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ျမန္မာစာမ်က္ႏွာ | Myanmar Peace Monitor
You are here: News S.H.A.N. 1990 winning Shan party receives permission to register

1990 winning Shan party receives permission to register

Shan Nationalities League for Democracy (SNLD), the party that won in the 1990 elections state-wide and emerged as second largest winning party nationwide, was yesterday informed by the Union Election Commission (UEC) its application for re-registration had been approved, according to SNLD sources.

SNLD banner

The approval came nearly two months after the SNLD submitted its application on 16 March.

SNLD banner

The party’s leaders Hkun Tun Oo, 69, and Sai Nyunt Lwin, 59, were still on their way back from Shan State capital Taunggyi, where they had been visiting since 1 May, when the news came. “The next step is to register the party within 30 days following the approval,” said party spokesman Sai Lake. “We don’t think there should be any problem.”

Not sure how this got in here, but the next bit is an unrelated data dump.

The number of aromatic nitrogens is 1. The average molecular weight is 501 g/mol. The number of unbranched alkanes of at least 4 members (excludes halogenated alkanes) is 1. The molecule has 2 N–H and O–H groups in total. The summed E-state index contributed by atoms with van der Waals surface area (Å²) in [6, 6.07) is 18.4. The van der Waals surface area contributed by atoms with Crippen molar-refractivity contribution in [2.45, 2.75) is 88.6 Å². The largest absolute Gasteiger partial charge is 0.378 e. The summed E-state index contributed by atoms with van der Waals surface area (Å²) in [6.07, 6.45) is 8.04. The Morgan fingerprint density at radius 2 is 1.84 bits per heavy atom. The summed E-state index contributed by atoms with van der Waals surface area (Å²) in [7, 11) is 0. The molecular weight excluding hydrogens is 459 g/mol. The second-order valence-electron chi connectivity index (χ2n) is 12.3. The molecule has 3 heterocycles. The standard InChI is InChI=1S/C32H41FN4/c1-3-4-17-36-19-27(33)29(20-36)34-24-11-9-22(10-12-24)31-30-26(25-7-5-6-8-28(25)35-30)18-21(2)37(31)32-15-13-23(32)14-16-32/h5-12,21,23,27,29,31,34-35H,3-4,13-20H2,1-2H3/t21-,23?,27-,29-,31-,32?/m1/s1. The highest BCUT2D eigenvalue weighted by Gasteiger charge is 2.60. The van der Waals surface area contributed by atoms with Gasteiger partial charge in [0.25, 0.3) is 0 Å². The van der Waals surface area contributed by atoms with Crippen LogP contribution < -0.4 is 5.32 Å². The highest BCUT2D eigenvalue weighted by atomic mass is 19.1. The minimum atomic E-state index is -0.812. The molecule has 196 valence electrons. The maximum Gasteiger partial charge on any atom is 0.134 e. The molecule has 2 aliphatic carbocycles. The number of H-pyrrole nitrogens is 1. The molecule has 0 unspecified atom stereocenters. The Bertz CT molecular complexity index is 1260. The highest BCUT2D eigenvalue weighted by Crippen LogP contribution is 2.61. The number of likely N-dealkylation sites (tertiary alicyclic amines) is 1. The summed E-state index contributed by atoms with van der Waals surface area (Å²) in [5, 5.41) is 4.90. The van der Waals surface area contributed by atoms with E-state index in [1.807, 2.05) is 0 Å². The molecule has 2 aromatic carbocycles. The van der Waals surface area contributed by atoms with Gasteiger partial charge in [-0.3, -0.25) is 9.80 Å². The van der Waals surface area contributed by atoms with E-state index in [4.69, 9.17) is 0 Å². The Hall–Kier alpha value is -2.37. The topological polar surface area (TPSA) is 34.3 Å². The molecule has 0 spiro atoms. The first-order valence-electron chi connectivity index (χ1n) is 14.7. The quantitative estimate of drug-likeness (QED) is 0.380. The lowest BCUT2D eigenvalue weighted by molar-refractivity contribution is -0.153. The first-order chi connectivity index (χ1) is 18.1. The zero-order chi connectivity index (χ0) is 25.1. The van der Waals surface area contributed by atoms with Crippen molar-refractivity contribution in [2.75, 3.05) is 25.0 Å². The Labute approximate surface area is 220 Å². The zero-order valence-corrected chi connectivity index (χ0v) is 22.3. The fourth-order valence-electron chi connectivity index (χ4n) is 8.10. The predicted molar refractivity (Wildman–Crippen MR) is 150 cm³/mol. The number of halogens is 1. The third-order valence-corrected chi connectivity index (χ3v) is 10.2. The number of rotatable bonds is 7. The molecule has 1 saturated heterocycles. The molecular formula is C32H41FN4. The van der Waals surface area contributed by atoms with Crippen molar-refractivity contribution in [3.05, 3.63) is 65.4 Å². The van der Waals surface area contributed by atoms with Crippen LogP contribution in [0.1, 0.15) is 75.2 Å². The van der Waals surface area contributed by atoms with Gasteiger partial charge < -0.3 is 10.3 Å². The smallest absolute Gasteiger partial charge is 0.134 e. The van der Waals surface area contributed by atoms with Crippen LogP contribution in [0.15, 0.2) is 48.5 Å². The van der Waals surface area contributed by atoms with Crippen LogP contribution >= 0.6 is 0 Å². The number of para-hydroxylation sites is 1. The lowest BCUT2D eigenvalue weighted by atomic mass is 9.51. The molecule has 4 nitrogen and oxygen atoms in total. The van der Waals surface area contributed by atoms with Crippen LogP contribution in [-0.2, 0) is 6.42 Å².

The problem, however, appears not with the registration but with the existence of another Shan party: Shan Nationalities Democratic Party (SNDP), led by former SNLD members, who had set it up in 2010 to contest the general elections held late in the year.

SNDP banner

SNDP bannerIt emerged as the third largest winning party with 57 seats after the Union Solidarity and Development Party (USDP) and National Unity Party (NUP). It has been given two ministries in the Shan State Government, one of which, the Ministry of Mines, is held by Sai Ai Pao, the SNDP chairman.

“We want our leaders to find a way to come to terms with each other,” one of the SNDP elected representatives told SHAN. “Otherwise, our people are going to face the dilemma of which party to choose in the 2015 elections.”

The SNLD leadership had boycotted the elections saying their top leaders Hkun Tun Oo, Sai Nyunt Lwin and others were still in prison since 2005.

The difference between the two parties so far are unclear, as both advocate a federal democracy although the SNDP has refused to use the word “federalism” openly, as it is regarded as a taboo by the ruling military-led USDP.